Negan’s nihilism

Leave it to Negan to narrate killing Glenn in the most homoerotic way possible.

Negan is the polar opposite of Rick in many important ways. He’s lewd where Rick is stoic, and he gleefully enjoys the violent wasteland Rick abhors. In a strange way, both men flourished post-apocalypse, and when they meet in The Walking Dead, issue 100, it’s clear that both can’t exist at the same time.

By the time the comics introduced Negan, Rick’s story had been definitively moral and measured. The central question in most pre-Negan issues was whether Rick and his gang were doing the best thing, the most logical thing, and they hoped to maintain their humanity while satisfying their animal urges. The Walking Dead’s heroes are marked by their shared quest for something more, a motivation to transcend the cruel world they inhabit and find safety, respite and connection. While early villains, like The Governor, oppose Rick’s objectives, they still play by Rick’s rules.

Rick and The Governor, as similarly straight-forward, masculine archetypes, understand each other. Negan arrives to the scene with a series of uncomfortable panels. He has an adolescent’s sense of humor, and a teen boy’s petulant voice. He’s the kind of punk Rick should be able to take out, the kind of boy a dad would never let his daughter go on a date with, and yet he humiliates and pulverizes the comic’s heroes so swiftly that the reader’s guts hit the floor. Negan is terrifying to a very particular group of readers: those who accept and adore The Walking Dead’s code of conduct: that honorable men will be rewarded for their courage and sacrifice, and that honesty and conservative ideals of family will win out in the end.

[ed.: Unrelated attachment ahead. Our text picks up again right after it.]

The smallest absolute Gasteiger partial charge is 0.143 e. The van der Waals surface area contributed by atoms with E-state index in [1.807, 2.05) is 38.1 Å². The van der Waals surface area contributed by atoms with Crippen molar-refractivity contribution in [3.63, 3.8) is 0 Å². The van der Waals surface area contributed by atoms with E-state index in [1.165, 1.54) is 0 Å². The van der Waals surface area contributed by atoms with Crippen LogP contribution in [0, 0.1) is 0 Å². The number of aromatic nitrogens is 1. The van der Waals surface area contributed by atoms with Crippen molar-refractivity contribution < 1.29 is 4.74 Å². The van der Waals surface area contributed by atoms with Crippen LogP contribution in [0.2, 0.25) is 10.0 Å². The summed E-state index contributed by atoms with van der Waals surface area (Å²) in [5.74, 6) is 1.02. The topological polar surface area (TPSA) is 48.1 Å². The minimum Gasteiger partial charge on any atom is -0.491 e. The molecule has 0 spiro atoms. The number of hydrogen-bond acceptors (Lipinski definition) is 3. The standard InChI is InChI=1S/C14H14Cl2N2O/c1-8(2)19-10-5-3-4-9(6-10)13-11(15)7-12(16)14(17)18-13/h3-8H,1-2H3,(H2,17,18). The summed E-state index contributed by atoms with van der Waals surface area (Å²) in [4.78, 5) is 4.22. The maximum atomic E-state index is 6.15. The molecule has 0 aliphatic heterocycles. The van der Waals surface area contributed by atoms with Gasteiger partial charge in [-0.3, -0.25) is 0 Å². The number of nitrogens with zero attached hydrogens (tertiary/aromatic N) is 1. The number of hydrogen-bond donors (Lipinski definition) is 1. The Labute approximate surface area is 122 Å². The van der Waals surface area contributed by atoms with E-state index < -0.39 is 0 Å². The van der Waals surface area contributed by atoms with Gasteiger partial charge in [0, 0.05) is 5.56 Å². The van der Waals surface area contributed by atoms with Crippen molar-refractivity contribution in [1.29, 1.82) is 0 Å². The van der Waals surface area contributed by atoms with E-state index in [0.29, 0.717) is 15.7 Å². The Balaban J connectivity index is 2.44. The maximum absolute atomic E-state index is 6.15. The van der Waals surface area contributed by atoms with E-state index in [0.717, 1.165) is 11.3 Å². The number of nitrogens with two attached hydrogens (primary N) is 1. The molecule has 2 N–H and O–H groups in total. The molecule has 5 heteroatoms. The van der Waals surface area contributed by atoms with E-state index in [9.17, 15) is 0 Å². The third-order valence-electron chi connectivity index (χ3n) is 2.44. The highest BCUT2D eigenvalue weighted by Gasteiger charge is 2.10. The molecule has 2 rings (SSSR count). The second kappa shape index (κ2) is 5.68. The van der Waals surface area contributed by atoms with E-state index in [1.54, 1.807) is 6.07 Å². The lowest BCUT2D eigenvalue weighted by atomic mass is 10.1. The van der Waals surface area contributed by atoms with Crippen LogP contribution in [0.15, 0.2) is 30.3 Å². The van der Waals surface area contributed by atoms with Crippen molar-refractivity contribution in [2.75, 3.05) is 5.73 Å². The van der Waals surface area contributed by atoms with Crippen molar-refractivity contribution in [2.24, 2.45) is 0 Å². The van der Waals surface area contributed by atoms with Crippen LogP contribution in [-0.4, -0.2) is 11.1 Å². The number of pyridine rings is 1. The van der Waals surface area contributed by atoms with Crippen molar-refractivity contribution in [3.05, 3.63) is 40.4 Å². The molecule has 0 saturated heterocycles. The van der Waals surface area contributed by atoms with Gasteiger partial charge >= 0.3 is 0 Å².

If Rick is Ronald Reagan, representing nuclear family values and classic fatherhood, Negan is Robert Mapplethorpe and his graphic photos being featured in the National Endowment for the Arts collection, shortly after Reagan attempted to defund the program. Before Negan appears in the comics, Rick has had his life, but not his worldview, threatened. Negan hopes to demolish both.

Many Walking Dead fans have begun to rely on Rick’s authority as paternal. Though many of us are frustrated with his black-and-white, rigid worldview, we do want him to win out in the end, and we believe he can protect and avenge weaker characters. On top of the above scenario’s awful violence, there’s something raw and wrong with the image: at our core, we all want to believe power imbalances will fix themselves in the end. A villain who is a punk, a cretin, or a psychopath with a short-man complex and an annoying voice should get his head knocked in. That’s the way we tell horror stories; subconsciously, we see off-kilter performances of masculinity as worthy of punishment. In other post-apocalyptic media, like The Road or Ash v Evil Dead, evil is signified by an inhuman, or otherwise unfamiliar, behavior pattern. Negan acts out that uncomfortable persona for The Walking Dead’s viewers, and then he wins anyway.

Rick, the group’s alpha male, has to watch Glenn, a likable but undeniable beta-male, cry for his wife while trying to put his own eyeball back into his skull. There’s a heart-wrenching in the comics when the gang turns to Rick, after Negan has laid out his plan in the most annoying way possible — with phrases like “pee pee pants city” — and Rick can’t even look the others in the eye. That’s why Negan matters; because his introduction to the television show will break Rick in a way viewers haven’t experienced before. Rick, and fans of The Walking Dead, have become accustomed to death threats. What the audience may not be prepared for is watching their main man’s power, and masculinity, interrogated.